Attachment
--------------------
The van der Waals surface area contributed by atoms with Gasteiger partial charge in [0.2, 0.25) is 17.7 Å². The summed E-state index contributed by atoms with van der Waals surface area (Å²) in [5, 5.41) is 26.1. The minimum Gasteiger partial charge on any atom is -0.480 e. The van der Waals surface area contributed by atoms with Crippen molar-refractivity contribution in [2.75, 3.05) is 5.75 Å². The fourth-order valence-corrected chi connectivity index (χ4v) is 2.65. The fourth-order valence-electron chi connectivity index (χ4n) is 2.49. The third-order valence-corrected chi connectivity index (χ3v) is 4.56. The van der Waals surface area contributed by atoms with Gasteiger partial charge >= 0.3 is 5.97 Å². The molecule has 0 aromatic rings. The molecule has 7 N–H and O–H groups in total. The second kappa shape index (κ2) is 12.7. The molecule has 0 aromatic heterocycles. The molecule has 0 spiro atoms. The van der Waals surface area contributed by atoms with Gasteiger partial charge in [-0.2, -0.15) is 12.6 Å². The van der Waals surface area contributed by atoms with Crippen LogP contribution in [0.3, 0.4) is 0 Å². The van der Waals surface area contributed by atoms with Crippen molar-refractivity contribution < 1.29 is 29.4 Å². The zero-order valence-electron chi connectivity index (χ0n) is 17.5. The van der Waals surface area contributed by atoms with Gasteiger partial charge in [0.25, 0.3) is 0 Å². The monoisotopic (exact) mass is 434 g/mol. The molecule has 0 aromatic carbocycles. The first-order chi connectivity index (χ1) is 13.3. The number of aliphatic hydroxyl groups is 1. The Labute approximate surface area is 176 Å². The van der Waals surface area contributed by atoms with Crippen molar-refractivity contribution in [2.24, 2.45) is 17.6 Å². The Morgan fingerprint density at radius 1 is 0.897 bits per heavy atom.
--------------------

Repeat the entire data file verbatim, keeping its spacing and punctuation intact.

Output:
The van der Waals surface area contributed by atoms with Gasteiger partial charge in [0.2, 0.25) is 17.7 Å². The summed E-state index contributed by atoms with van der Waals surface area (Å²) in [5, 5.41) is 26.1. The minimum Gasteiger partial charge on any atom is -0.480 e. The van der Waals surface area contributed by atoms with Crippen molar-refractivity contribution in [2.75, 3.05) is 5.75 Å². The fourth-order valence-corrected chi connectivity index (χ4v) is 2.65. The fourth-order valence-electron chi connectivity index (χ4n) is 2.49. The third-order valence-corrected chi connectivity index (χ3v) is 4.56. The van der Waals surface area contributed by atoms with Gasteiger partial charge >= 0.3 is 5.97 Å². The molecule has 0 aromatic rings. The molecule has 7 N–H and O–H groups in total. The second kappa shape index (κ2) is 12.7. The molecule has 0 aromatic heterocycles. The molecule has 0 spiro atoms. The van der Waals surface area contributed by atoms with Gasteiger partial charge in [-0.2, -0.15) is 12.6 Å². The van der Waals surface area contributed by atoms with Crippen LogP contribution in [0.3, 0.4) is 0 Å². The van der Waals surface area contributed by atoms with Crippen molar-refractivity contribution < 1.29 is 29.4 Å². The zero-order valence-electron chi connectivity index (χ0n) is 17.5. The van der Waals surface area contributed by atoms with Gasteiger partial charge in [0.25, 0.3) is 0 Å². The monoisotopic (exact) mass is 434 g/mol. The molecule has 0 aromatic carbocycles. The first-order chi connectivity index (χ1) is 13.3. The number of aliphatic hydroxyl groups is 1. The Labute approximate surface area is 176 Å². The van der Waals surface area contributed by atoms with Crippen molar-refractivity contribution in [2.24, 2.45) is 17.6 Å². The Morgan fingerprint density at radius 1 is 0.897 bits per heavy atom.